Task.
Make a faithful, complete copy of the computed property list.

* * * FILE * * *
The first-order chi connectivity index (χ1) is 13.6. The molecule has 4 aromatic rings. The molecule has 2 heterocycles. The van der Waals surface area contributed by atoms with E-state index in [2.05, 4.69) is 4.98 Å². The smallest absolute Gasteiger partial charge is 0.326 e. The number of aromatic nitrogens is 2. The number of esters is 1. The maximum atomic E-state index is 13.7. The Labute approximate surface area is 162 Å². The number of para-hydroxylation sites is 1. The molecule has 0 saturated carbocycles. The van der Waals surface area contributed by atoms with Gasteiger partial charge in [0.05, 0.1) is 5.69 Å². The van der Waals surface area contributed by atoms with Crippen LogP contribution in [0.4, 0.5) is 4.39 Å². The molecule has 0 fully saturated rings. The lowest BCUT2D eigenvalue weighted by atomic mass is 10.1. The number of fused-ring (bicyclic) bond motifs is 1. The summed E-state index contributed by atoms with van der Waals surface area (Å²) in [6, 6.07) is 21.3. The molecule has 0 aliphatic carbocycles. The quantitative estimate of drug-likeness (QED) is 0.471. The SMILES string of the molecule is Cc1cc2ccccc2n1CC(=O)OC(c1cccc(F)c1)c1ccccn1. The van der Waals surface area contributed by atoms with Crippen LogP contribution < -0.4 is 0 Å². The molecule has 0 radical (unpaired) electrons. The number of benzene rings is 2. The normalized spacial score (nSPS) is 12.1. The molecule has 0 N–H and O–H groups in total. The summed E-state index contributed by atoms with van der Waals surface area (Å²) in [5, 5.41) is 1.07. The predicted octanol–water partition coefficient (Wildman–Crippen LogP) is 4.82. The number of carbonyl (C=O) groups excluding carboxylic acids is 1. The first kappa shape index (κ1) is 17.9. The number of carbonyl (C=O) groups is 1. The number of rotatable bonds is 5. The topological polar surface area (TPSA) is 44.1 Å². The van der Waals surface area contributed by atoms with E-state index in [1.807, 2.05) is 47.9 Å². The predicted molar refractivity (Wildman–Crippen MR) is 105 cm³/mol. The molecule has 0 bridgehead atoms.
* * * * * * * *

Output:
The first-order chi connectivity index (χ1) is 13.6. The molecule has 4 aromatic rings. The molecule has 2 heterocycles. The van der Waals surface area contributed by atoms with E-state index in [2.05, 4.69) is 4.98 Å². The smallest absolute Gasteiger partial charge is 0.326 e. The number of aromatic nitrogens is 2. The number of esters is 1. The maximum atomic E-state index is 13.7. The Labute approximate surface area is 162 Å². The number of para-hydroxylation sites is 1. The molecule has 0 saturated carbocycles. The van der Waals surface area contributed by atoms with Gasteiger partial charge in [0.05, 0.1) is 5.69 Å². The van der Waals surface area contributed by atoms with Crippen LogP contribution in [0.4, 0.5) is 4.39 Å². The molecule has 0 fully saturated rings. The lowest BCUT2D eigenvalue weighted by atomic mass is 10.1. The number of fused-ring (bicyclic) bond motifs is 1. The summed E-state index contributed by atoms with van der Waals surface area (Å²) in [6, 6.07) is 21.3. The molecule has 0 aliphatic carbocycles. The quantitative estimate of drug-likeness (QED) is 0.471. The SMILES string of the molecule is Cc1cc2ccccc2n1CC(=O)OC(c1cccc(F)c1)c1ccccn1. The van der Waals surface area contributed by atoms with Crippen LogP contribution < -0.4 is 0 Å². The molecule has 0 radical (unpaired) electrons. The number of benzene rings is 2. The normalized spacial score (nSPS) is 12.1. The molecule has 0 N–H and O–H groups in total. The summed E-state index contributed by atoms with van der Waals surface area (Å²) in [5, 5.41) is 1.07. The predicted octanol–water partition coefficient (Wildman–Crippen LogP) is 4.82. The number of carbonyl (C=O) groups excluding carboxylic acids is 1. The first kappa shape index (κ1) is 17.9. The number of carbonyl (C=O) groups is 1. The number of rotatable bonds is 5. The topological polar surface area (TPSA) is 44.1 Å². The van der Waals surface area contributed by atoms with E-state index in [1.807, 2.05) is 47.9 Å². The predicted molar refractivity (Wildman–Crippen MR) is 105 cm³/mol. The molecule has 0 bridgehead atoms.